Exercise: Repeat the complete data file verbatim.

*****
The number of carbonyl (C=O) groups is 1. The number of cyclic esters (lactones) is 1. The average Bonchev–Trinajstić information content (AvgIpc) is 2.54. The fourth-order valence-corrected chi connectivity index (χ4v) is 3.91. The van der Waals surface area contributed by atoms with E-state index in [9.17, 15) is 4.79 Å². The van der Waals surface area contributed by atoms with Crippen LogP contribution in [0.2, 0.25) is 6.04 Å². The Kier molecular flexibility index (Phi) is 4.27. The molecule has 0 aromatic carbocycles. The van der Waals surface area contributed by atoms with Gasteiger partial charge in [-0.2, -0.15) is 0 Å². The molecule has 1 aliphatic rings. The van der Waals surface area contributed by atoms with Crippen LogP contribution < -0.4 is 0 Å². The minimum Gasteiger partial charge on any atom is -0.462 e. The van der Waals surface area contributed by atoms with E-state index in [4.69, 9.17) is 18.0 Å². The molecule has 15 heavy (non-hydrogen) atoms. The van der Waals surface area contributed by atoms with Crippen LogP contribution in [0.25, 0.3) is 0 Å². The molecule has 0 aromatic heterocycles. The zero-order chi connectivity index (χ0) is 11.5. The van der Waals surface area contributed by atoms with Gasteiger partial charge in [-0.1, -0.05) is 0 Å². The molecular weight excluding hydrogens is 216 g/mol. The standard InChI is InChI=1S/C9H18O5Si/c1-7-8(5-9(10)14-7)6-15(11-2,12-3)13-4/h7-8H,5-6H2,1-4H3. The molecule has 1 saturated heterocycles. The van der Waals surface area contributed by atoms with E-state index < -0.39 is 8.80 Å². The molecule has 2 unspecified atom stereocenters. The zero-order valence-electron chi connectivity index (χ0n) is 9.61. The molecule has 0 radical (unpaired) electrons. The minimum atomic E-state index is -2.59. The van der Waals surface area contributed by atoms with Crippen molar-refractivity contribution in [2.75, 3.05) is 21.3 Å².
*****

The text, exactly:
The number of carbonyl (C=O) groups is 1. The number of cyclic esters (lactones) is 1. The average Bonchev–Trinajstić information content (AvgIpc) is 2.54. The fourth-order valence-corrected chi connectivity index (χ4v) is 3.91. The van der Waals surface area contributed by atoms with E-state index in [9.17, 15) is 4.79 Å². The van der Waals surface area contributed by atoms with Crippen LogP contribution in [0.2, 0.25) is 6.04 Å². The Kier molecular flexibility index (Phi) is 4.27. The molecule has 0 aromatic carbocycles. The van der Waals surface area contributed by atoms with Gasteiger partial charge in [-0.2, -0.15) is 0 Å². The molecule has 1 aliphatic rings. The van der Waals surface area contributed by atoms with Crippen LogP contribution < -0.4 is 0 Å². The minimum Gasteiger partial charge on any atom is -0.462 e. The van der Waals surface area contributed by atoms with E-state index in [4.69, 9.17) is 18.0 Å². The molecule has 15 heavy (non-hydrogen) atoms. The van der Waals surface area contributed by atoms with Crippen LogP contribution in [0.25, 0.3) is 0 Å². The molecule has 0 aromatic heterocycles. The zero-order chi connectivity index (χ0) is 11.5. The van der Waals surface area contributed by atoms with Gasteiger partial charge in [-0.1, -0.05) is 0 Å². The molecular weight excluding hydrogens is 216 g/mol. The standard InChI is InChI=1S/C9H18O5Si/c1-7-8(5-9(10)14-7)6-15(11-2,12-3)13-4/h7-8H,5-6H2,1-4H3. The molecule has 1 saturated heterocycles. The van der Waals surface area contributed by atoms with E-state index < -0.39 is 8.80 Å². The molecule has 2 unspecified atom stereocenters. The zero-order valence-electron chi connectivity index (χ0n) is 9.61. The molecule has 0 radical (unpaired) electrons. The minimum atomic E-state index is -2.59. The van der Waals surface area contributed by atoms with Crippen molar-refractivity contribution in [2.75, 3.05) is 21.3 Å².